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Before vaccination day


Preparing early for vaccination days is important.

A school immunisation coordinator should be nominated at the end of the previous school year. This person will act as the key liaison point for all school-based immunisation enquiries.

This person should engage with the local immunisation team's coordinator early in the year.

Usually your local immunisation coordinator will have resources to assist you with communication about the vaccine, obtaining consent from parents and guardians, and running the program smoothly.

You might also find it useful to read the resources available on this website which you can use or adapt in consultation with your local immunisation coordinator.

Once school vaccination dates have been made with your local immunisation coordinator, you can include them in your school calendar, in your communications with students and their parents, and on your website. 

Consent forms

To get consent forms returned in time, consider making them part of the enrolment process, otherwise distribute them very early in the new school year.

If there are concerns or evidence that consent cards are not being given to parents, consider sending them to parents and guardians directly rather than via students.

Set up a reminder system to prompt parents and guardians who have not returned their consent form. You may wish to:


  • use or adapt this sample reminder letter
  • make an announcement at school assembly
  • place a small article in the school newsletter
  • send reminder emails or SMS texts encouraging consent card returns. 
Follow up students that have not returned their consent cards by giving the student a second consent card to take home.


Returned consent forms will be collected by the local immunisation coordinator either prior to or on the immunisation day. They are used on immunisation day to record vaccinations given.  

Informing parents

We recommend schools provide the following information to parents and guardians:

1. Send an explanatory letter home with the consent form. It's a good idea to include:

  • your local immunisation team's phone number
  • the following paragraph for parents and guardians who don't read or speak English well

The Commonwealth website has translated brochures and posters in several languages. Your State/Territory health department can also be contacted for translated HPV resources. If your language is not included, call the Telephone Interpretation Service on 13 14 50 and ask to speak to the National Immunisation Hotline on 1800 671 811.

2. Consider sending some further reading material home with the consent form and explanatory letter. You may wish to use or adapt the HPV and the vaccine fact sheet for parents and the Facts on HPV and the vaccine fact sheet for parents.

3. Include an article in your school newsletter and/or website. You may want to mention it in an assembly or meetings with appropriate teachers so they can raise it in class. Be sure to include the planned school immunisation dates on your school calendar.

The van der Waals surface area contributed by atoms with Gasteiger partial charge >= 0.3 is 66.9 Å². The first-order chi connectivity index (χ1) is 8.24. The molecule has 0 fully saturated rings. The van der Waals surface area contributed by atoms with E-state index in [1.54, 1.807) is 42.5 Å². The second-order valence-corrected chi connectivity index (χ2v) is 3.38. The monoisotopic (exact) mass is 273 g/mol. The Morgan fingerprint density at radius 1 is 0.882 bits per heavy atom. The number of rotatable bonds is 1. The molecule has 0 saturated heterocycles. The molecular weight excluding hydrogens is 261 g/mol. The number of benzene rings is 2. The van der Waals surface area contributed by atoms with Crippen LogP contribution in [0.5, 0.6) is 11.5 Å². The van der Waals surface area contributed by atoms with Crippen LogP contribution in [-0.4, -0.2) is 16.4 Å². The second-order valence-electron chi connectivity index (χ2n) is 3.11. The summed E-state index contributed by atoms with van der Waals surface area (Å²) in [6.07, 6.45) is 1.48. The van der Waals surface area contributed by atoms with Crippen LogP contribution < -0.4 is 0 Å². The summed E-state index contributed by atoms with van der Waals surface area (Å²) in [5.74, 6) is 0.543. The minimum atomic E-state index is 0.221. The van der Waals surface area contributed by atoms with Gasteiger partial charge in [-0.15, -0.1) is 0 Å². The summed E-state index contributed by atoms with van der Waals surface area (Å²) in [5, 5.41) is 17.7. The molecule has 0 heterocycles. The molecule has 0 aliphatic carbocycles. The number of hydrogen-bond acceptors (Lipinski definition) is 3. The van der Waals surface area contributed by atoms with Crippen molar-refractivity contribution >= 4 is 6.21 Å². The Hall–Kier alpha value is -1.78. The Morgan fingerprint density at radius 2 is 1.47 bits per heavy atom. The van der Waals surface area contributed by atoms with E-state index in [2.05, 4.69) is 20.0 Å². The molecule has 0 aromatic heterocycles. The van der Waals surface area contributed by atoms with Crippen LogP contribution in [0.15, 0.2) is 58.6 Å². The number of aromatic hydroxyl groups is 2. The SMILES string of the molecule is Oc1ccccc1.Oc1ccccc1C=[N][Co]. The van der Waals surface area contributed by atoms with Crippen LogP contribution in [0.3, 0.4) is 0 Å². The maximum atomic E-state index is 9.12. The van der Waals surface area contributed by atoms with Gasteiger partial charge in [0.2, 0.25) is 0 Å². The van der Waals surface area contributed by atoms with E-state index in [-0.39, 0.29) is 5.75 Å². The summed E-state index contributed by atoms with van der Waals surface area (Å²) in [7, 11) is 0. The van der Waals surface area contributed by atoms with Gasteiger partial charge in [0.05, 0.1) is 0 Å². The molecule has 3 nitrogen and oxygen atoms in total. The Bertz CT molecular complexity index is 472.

On vaccination day, your local immunisation coordinator will give all immunised students a fact sheet on common reactions to vaccines to take home. 

Ask your immunisation team if they would like to be contacted directly if the school becomes aware of any reactions that have occurred.

Informing students

Before or soon after consent forms are sent home, we recommend schools provide the following information to students in assembly or a special lesson.

  • Information about HPV
  • Information about the vaccine
  • Information about HPV-related cancers

It's helpful to ensure that all students have a basic understanding of HPV and what the vaccine is for.

You may wish to use the first 16 slides of this PowerPoint presentation and lesson plan and play our short HPV teen video to the students.

Distribute information about HPV and the vaccine to each eligible student. You may wish to use or adapt this fact sheet for students.

Once consent forms have been returned, we recommend schools provide the following information to students receiving the vaccine in assembly or a special lesson. It is important that teachers are also provided with information about the vaccine so they can answer any questions students and/or parents may have.

  • The timetable for the day: what will happen and where.

  • What to wear on vaccination day – sports clothing may allow better access to the upper arm.

  • If allowed by the school, it is ok to listen to music before, during or after having the vaccine if they wish – research has shown this to be a useful distraction technique, particularly for anxious students.

  • Having a good breakfast on vaccination day is important.

  • It is best to avoid excessive exertion on the day they receive the vaccine.

  • If they are nervous, they should ask to be vaccinated first.

  • Reactions to the vaccine are very rare, but if they do have a reaction to tell an immunisation nurse, teacher or parent/guardian.

  • You may wish to use the last 4 slides of PowerPoint presentation, which include the above information.
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Young male having vaccination

Preparing early for vaccination days is important.

Design and partial content reproduced with the kind permission of the New Zealand Ministry of Health.

The HPV vaccine is a prescription medicine. Medicines have benefits and risks. After reading this website, talk to your doctor about the benefits and risks of this vaccine and to check eligibility.

Females who have had the HPV vaccine still need regular Cervical Screening Tests.